Christian Morons

David Soul as Jerry SpringerA cancer charity has refused a donation from Jerry Springer – The Opera after a religious group threatened to protest.

Maggie’s Centres said Christian Voice’s contact prompted it to reject £3,000.

Christian Voice said it had warned the charity that accepting cash from a show full of “filth and blasphemy” would be a public relations disaster.
(Source: BBC News)

Can you believe it? A group who allegedly follow the god of love and forgiveness stop a cancer charity receiving money? And how exactly did they win over the charity to their point of view? Was it by patient discussion and the application of the lessons of scripture? No.

Stephen Green, from Christian Voice, said the charity had made a decision to “honour the Christian faith”, describing it as a “beacon of excellence”.

“They were in grave risk of alienating Christian donors, their staff and cancer patients,” he told Radio 4’s Today programme.

He admitted his group threatened to protest outside the cancer charities’ offices had they accepted the donation.
(Source: BBC News)

In other words, if the charity had accepted the money, these “Christians” would have bullied any other followers of their faith away from donating. Never mind the people dying of cancer. What do they matter?

Because of this religious group’s insane belief in ghosties and goblins, victims of cancer are now being denied £3,000 of aid.

Well done Christian Voice, you’re certainly doing a great job of promoting your god.

And people wonder why organised religion in Britain is losing followers every day. It’s not surprising with bullyboy idiots like this in the fold…

6502 Geek Memories

6502 book front

When I was tidying up earlier, I came across this book. I remember unpacking it when we moved in but I’ve not looked at it properly in years. Maybe decades?

Looking inside the front cover, I bought it on the 28th of April, 1983. I actually remember buying it, I was excited because I wanted to delve into assembly language on both my Dad’s Apple ][e (and maybe any BBC micros I came across).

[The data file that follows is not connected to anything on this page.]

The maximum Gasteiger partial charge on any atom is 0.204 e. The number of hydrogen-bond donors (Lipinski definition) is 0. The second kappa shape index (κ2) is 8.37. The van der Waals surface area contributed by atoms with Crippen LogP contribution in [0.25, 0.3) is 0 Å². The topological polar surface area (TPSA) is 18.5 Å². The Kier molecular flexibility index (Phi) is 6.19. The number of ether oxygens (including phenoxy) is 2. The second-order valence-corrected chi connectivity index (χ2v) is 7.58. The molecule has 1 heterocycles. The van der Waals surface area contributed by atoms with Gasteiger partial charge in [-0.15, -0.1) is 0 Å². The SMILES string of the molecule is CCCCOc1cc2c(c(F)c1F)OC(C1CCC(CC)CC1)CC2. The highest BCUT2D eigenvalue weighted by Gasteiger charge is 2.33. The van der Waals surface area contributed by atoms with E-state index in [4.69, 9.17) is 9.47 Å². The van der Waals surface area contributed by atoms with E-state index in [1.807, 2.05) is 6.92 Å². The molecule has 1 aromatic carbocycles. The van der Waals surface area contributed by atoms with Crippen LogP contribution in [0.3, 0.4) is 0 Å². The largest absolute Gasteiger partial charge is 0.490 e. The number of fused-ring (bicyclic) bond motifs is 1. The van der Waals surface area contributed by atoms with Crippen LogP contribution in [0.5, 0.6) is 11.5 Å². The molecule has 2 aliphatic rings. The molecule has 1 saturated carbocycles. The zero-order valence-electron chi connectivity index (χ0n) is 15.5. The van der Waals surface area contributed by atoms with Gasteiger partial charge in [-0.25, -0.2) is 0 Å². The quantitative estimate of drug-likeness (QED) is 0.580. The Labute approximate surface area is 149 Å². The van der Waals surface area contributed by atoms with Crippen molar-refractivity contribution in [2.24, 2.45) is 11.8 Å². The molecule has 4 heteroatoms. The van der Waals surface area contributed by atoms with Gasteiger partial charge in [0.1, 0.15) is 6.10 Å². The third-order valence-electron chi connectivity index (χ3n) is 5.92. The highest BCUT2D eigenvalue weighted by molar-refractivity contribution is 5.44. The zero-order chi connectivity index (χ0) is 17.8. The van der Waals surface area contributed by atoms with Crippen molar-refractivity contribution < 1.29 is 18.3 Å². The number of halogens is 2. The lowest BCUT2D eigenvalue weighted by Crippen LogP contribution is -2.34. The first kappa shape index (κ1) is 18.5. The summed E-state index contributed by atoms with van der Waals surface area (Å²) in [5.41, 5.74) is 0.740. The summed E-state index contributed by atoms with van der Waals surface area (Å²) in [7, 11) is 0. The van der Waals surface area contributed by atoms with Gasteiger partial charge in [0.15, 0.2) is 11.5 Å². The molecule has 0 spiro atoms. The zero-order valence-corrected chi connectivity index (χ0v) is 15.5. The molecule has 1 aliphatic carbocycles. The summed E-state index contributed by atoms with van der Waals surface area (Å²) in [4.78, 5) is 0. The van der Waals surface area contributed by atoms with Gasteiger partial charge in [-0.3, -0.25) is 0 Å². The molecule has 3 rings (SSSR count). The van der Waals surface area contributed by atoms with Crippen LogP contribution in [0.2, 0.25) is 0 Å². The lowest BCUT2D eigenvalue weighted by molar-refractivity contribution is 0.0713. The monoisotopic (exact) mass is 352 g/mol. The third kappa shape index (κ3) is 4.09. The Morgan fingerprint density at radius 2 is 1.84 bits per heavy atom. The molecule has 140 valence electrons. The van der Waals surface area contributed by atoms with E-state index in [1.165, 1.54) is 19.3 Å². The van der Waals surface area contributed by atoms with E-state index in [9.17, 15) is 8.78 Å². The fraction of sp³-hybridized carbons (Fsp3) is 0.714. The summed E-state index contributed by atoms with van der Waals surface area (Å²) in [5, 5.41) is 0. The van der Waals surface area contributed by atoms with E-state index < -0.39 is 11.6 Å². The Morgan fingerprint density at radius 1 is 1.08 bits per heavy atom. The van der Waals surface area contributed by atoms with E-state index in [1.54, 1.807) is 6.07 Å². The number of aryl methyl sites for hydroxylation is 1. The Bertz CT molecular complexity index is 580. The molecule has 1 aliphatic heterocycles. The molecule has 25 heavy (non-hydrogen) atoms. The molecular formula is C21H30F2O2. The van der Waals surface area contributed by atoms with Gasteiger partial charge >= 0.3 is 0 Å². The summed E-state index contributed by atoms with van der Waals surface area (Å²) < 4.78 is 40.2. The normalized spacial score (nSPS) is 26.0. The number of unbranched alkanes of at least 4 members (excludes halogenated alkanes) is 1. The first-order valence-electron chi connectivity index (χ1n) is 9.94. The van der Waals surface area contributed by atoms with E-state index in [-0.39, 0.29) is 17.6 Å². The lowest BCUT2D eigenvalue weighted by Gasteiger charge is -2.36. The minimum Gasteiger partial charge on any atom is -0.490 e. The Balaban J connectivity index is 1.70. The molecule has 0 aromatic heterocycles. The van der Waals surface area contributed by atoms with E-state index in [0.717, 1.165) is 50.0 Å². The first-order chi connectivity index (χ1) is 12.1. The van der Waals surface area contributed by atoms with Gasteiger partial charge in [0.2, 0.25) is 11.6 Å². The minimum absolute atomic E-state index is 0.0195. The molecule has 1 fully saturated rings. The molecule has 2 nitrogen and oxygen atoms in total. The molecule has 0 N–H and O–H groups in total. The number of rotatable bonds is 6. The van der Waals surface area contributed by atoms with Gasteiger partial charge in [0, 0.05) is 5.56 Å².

I think you can pretty much tell how much of a teenage geek I was at 16 by my choice of leisure reading matter. I was fascinated by computers and although I already had a fairly good grasp of Beginner’s All-purpose Symbolic Instruction Code, I wanted to get down to the nitty-gritty and, apart from twiddling with ferrite cores, 6502 assembler was the nittiest-grittiest path on offer.

I got quite handy with assembler. I wrote a little drum machine program for the Apple and even a very rudimentary word processor. Bear in mind when I say ‘rudimentary,’ you should probably hear ‘magnificently spaghettified kludge of uselessness.’ I don’t think WordStar had anything to worry about.

Looking through the book, I missed my programming days. I gave up eventually because my crapness at maths became too crippling. I remember the exact time: I’d just finished writing a little program to map a BBC Micro keyboard into the equivalent of a musical keyboard. I was quite pleased, the main subroutine was quite short. Then the lad next to me, a proper maths whizz, showed me his equivalent code and it was about half as long. He’d solved the pitch values mathematically whereas I’d just gone at it with arrays. His program was a fine pair of gold tweezers whereas mine was a rusty sledgehammer.

Nowadays, my geekiness is limited to tweaking. I can follow reasonably simple PHP but anything truly hardcore loses me. Even my hexadecimal has gone quite rusty. And I can only remember powers of 2 accurately up to 65,536. Useless!

The book’s pages are yellowed with age now and I had to be careful I didn’t break the spine when I was scanning the inside. As I flicked through, I noticed there were tests all through the book, like this one:

6502 test

One thing hasn’t changed in the last 22 years – my handwriting is still shite.